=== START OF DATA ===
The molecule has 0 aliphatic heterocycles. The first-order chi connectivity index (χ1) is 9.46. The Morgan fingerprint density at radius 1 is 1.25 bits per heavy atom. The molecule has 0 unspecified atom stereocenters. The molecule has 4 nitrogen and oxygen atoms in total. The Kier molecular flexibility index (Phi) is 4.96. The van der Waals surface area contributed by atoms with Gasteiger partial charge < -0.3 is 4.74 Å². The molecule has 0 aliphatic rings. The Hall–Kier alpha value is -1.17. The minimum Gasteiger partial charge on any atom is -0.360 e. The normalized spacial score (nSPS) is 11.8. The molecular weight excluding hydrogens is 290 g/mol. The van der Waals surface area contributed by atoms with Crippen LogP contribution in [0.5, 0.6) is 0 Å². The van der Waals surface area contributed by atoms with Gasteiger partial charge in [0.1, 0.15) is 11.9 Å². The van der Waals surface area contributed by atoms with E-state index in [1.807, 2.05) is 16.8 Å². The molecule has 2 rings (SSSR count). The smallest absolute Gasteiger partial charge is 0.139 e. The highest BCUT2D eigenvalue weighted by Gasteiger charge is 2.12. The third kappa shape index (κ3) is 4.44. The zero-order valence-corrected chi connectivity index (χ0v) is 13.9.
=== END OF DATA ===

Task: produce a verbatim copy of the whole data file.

The molecule has 0 aliphatic heterocycles. The first-order chi connectivity index (χ1) is 9.46. The Morgan fingerprint density at radius 1 is 1.25 bits per heavy atom. The molecule has 0 unspecified atom stereocenters. The molecule has 4 nitrogen and oxygen atoms in total. The Kier molecular flexibility index (Phi) is 4.96. The van der Waals surface area contributed by atoms with Gasteiger partial charge < -0.3 is 4.74 Å². The molecule has 0 aliphatic rings. The Hall–Kier alpha value is -1.17. The minimum Gasteiger partial charge on any atom is -0.360 e. The normalized spacial score (nSPS) is 11.8. The molecular weight excluding hydrogens is 290 g/mol. The van der Waals surface area contributed by atoms with Crippen LogP contribution in [0.5, 0.6) is 0 Å². The van der Waals surface area contributed by atoms with Gasteiger partial charge in [0.1, 0.15) is 11.9 Å². The van der Waals surface area contributed by atoms with E-state index in [1.807, 2.05) is 16.8 Å². The molecule has 2 rings (SSSR count). The smallest absolute Gasteiger partial charge is 0.139 e. The highest BCUT2D eigenvalue weighted by Gasteiger charge is 2.12. The third kappa shape index (κ3) is 4.44. The zero-order valence-corrected chi connectivity index (χ0v) is 13.9.